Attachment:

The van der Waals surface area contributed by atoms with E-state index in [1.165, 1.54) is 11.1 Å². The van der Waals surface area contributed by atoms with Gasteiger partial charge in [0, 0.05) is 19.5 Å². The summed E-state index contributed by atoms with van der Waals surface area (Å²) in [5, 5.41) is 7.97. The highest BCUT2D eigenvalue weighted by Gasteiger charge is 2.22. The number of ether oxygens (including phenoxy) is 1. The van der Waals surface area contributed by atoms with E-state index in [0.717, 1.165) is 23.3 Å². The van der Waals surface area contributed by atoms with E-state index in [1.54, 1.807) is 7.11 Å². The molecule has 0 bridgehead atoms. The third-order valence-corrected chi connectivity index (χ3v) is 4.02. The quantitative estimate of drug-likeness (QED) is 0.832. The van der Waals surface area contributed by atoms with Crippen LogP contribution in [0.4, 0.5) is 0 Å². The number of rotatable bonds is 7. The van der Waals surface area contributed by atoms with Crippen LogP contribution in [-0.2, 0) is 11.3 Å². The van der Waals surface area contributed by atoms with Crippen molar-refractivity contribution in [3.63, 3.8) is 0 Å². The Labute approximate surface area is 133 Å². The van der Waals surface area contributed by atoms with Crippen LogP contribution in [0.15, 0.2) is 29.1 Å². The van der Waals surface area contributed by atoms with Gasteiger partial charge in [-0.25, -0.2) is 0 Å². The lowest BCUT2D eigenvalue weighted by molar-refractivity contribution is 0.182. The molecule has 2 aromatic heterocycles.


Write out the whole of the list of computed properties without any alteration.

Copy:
The van der Waals surface area contributed by atoms with E-state index in [1.165, 1.54) is 11.1 Å². The van der Waals surface area contributed by atoms with Gasteiger partial charge in [0, 0.05) is 19.5 Å². The summed E-state index contributed by atoms with van der Waals surface area (Å²) in [5, 5.41) is 7.97. The highest BCUT2D eigenvalue weighted by Gasteiger charge is 2.22. The number of ether oxygens (including phenoxy) is 1. The van der Waals surface area contributed by atoms with E-state index in [0.717, 1.165) is 23.3 Å². The van der Waals surface area contributed by atoms with E-state index in [1.54, 1.807) is 7.11 Å². The molecule has 0 bridgehead atoms. The third-order valence-corrected chi connectivity index (χ3v) is 4.02. The quantitative estimate of drug-likeness (QED) is 0.832. The van der Waals surface area contributed by atoms with Crippen LogP contribution in [0.4, 0.5) is 0 Å². The number of rotatable bonds is 7. The van der Waals surface area contributed by atoms with Crippen LogP contribution in [-0.2, 0) is 11.3 Å². The van der Waals surface area contributed by atoms with Crippen molar-refractivity contribution in [3.63, 3.8) is 0 Å². The Labute approximate surface area is 133 Å². The van der Waals surface area contributed by atoms with Crippen LogP contribution in [0.15, 0.2) is 29.1 Å². The van der Waals surface area contributed by atoms with Gasteiger partial charge in [-0.25, -0.2) is 0 Å². The lowest BCUT2D eigenvalue weighted by molar-refractivity contribution is 0.182. The molecule has 2 aromatic heterocycles.